When approaching the story with a basic knowledge of Melville’s background, the relationship between Bartleby and the Lawyer appears to mirror the relationship between Melville and his father. In the reading by Brown this idea is suggested because of the abandonment felt by both Bartleby and Melville when a prominent, stable figure in their lives leaves. Melville’s father died while Herman was twelve years old, leaving Melville feeling alone and vulnerable, but the Lawyer abandons Bartleby of his own volition. The Lawyer appears to be less understanding of Bartleby and easily frustrated by his behavior which might indicate the relationship Melville had with his father as being similar. Without a prior knowledge of Melville’s background, I would never have understood this dynamic or this story.
    I find it unfair that many teachers do not present information about authors which could indicate a different meaning or significance to a story. I would hope that like you and I the teachers were unaware of this information, but perhaps this brings forward a new need to have a basic understanding of an author’s life before assigning meaning to their work. After realizing the importance of background I find myself questioning why people no longer feel the need to understand the human aspect behind a work of fiction. Is there an underlying fact behind fictional representations of neurodivergent characters that has been overlooked by the majority of educators? Should people be striving to understand the motivation behind fiction before they form a judgement? After discovering how distorted my initial view of Bartleby as a character was, I am beginning to realize that the context of fiction can be crucial to our understanding and interpretation.
    Koegel, Ashley K. Evidence Suggesting the Existence of Asperger Syndrome in the Mid-1800s. N.p.: Hammill Institute on Disabilities, 2008. 1-3. Web. 19 Sept. 2016. .

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  2. danielbowengv

    Daniel Bowen, Analysis 2, Reply 1

    Though I would prefer not to, this also isn’t my first time reading Bartleby the Scrivner. My first encounter with the notorious clerk being in high school when we were told to read it independently and form our own opinions on the characters. Needless to say when we all came to class the next day everyone was in fast agreement that Bartleby was simply an unrepentantly lazy employee who had almost single-handedly ruined an entire law association. Having just read “The Hunger Artist” by Franz Kafka we began to ponder and question what the underlying message of the story was and what ways in which the characters functioned as symbolic representations of humanity. Analyses that, while not without merit, seemed slightly too disjointed in their composition.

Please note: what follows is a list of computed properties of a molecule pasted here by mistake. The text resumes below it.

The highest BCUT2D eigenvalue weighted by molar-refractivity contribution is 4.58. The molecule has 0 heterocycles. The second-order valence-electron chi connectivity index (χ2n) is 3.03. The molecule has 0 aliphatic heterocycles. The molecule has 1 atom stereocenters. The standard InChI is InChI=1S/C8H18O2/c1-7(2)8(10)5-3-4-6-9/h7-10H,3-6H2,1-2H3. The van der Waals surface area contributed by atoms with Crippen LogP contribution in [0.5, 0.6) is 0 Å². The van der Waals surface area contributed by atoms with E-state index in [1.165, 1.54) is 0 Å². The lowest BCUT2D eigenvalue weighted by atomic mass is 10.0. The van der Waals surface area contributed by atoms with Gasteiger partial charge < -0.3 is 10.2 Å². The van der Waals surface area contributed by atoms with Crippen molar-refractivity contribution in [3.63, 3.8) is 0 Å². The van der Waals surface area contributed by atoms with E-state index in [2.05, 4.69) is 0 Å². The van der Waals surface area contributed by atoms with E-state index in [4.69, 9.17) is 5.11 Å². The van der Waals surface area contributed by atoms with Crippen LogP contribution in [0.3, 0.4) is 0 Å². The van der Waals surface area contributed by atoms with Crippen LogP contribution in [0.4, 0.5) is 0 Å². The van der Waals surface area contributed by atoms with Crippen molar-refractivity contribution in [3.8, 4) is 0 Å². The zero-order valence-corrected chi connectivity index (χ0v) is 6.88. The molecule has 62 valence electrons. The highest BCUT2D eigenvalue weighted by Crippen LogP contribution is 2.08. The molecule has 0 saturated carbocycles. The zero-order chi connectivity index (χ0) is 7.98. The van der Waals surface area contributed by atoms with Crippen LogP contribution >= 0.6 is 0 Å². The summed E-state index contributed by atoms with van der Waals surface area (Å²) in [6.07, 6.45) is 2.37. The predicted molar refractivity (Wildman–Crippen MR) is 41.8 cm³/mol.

If anyone connected the dots that Bartleby was suffering from any sort of mental disability it was a mere footnote to the discussion. Only when my teacher brought it up as an underlying theme of the passage did the odd premise to the story begin to make sense. He maintained that Bartleby was suffering from a prolonged depression. A reading that I think is quite valid but not quite as persuasive as labeling Bartleby as someone with ASD

    The fact that it was so outlandish and inaccessible of an insight to conjecture that Bartleby suffered a mental affliction; however, speaks to me about how little we speak of (or consider) the neurodivergent in our society.

    This I think harkens back to your question about why it is taboo in our society for teachers to expose students to texts around the topic of mental health. While I certainly think that it is true that neurotypical analysis is underrepresented in English instruction that this is the result of a taboo more pervasive than in academia. Western societies, on the whole, are still very uncomfortable with discussions surrounding mental health. Deep rooted and powerful stigmas surround those affected by mental health problems so much so that having a dialogue about mental health still isn’t “conversationally kosher”. This inevitably bleeds into the instruction of our children and makes it so that the neurodivergent perspective typically isn’t available to them until they are instructed in it (as my high school English class so readily demonstrates).

    The remedy for this perspective restriction and hopefully further stigma surrounding mental health I believe does begin with education. The most fundamental and powerful of these being raising awareness. To solve a problem or right a wrong one must first recognize that there is even a problem to begin with, after all. Holding seminars are having educational programs for teachers would be the most beneficial for normalizing reading frameworks that involve ASD and other mental disorders. Additionally, better education surrounding the symptoms and effects that mental afflictions have upon individuals would be very beneficial to improving the status of the neurodivergent in our society